A lot of words have been used to bookend the name Pete Evans. Celebrity chef. Controversial. Outspoken. Popular. Dangerous...
If things go according to his latest plan, that list could include another word: Senator.
On Friday morning, former One Nation senator Rod Culleton announced that the former My Kitchen Rules judge has joined his Great Australian Party and will stand as a NSW senate candidate at the next federal election.
"Pete Evans has consistently demonstrated courage in exposing matters of public information and interest, provoking much needed debate despite personal cost to himself," Culleton said in a statement.
"I believe Pete Evans will effectively and diligently represent GAP's growing membership base and all NSW constituents. Pete possesses the essential attributes required to challenge the status quo and restore the rule of law as defined in our constitution."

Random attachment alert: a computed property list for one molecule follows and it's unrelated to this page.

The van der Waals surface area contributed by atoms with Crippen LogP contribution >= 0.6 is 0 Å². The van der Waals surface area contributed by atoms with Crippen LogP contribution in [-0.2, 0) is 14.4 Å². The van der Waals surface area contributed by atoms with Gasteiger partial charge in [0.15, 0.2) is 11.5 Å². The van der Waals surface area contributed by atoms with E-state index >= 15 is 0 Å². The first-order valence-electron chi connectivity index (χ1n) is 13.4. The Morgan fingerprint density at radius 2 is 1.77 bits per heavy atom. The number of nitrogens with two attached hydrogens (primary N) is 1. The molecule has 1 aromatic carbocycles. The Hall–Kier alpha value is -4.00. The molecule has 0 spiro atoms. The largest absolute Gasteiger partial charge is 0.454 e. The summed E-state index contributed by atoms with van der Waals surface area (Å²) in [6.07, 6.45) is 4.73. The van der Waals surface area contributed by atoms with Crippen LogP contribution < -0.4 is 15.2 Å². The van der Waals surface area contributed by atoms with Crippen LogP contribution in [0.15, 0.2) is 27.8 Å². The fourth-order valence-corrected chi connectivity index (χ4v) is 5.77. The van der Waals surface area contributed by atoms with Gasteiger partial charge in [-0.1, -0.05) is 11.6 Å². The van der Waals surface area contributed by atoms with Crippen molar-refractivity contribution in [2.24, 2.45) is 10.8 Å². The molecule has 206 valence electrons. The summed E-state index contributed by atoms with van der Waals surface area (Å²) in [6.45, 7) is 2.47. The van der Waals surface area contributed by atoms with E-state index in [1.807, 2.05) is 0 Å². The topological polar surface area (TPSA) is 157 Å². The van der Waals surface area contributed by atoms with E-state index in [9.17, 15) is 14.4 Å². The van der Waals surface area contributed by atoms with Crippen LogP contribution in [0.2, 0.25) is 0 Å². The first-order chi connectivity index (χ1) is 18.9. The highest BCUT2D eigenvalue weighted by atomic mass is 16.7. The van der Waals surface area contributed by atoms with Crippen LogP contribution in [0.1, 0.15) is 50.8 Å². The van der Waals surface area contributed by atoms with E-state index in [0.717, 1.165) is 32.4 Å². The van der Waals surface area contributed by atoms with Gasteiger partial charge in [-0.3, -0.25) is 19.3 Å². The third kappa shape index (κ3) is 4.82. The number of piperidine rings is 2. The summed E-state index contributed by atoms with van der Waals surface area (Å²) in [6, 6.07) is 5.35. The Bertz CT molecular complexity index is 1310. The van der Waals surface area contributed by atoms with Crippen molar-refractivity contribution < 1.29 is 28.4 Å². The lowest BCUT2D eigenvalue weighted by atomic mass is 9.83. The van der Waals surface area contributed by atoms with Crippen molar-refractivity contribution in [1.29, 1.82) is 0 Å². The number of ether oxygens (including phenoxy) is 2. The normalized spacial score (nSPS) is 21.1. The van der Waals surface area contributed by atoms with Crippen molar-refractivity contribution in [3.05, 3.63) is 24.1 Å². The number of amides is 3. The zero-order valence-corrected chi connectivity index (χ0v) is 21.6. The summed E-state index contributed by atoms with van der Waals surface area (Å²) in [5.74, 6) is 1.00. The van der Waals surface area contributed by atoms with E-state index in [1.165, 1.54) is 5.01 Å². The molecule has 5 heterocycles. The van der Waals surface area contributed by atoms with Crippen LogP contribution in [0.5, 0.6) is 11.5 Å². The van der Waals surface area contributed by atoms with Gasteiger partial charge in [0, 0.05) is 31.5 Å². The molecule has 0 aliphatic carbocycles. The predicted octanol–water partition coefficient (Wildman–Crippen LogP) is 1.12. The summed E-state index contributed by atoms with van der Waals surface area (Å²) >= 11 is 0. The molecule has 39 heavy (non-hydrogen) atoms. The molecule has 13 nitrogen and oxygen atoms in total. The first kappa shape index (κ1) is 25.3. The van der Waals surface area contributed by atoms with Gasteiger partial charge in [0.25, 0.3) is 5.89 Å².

For immediate release!— Great Australian Party by Rod Culleton (@RodCulletonGAP) February 11, 2021
Pete Evans has been approved to run as a NSW senate candidate for the Great Australian Party. pic.twitter.com/qvomivlRMW
The news comes on the back of a headline-grabbing year for Evans, who has become somewhat of a beacon for conspiracy theorists — from anti-vaxxers, to QAnon followers and pandemic deniers.
In April 2020, his company was fined more than $25,000 by the Therapeutic Goods Administration after he promoted an "energy healing" device called a 'BioCharger' to his 1.4 million Facebook followers, claiming via a live-stream that it could be used in relation to the coronavirus. The item was available for purchase on his website for close to AU$15,000.
In November, Evans posted a black sun Nazi symbol to social media that saw him dumped by his publisher PanMacmillan, sacked from an upcoming gig on Network Ten's I'm A Celebrity... Get Me Out of Here, and had retailers including Big W, Coles, Dymocks, Kmart and Booktopia refuse to stock his books, food products and homewares.
The following month, Evans was banned by Facebook for repeatedly sharing misinformation about COVID-19. The chef-cum-influencer made numerous posts opposing vaccines and mask-wearing, and speaking on a New Zealand podcast in June described the pandemic as "a hoax".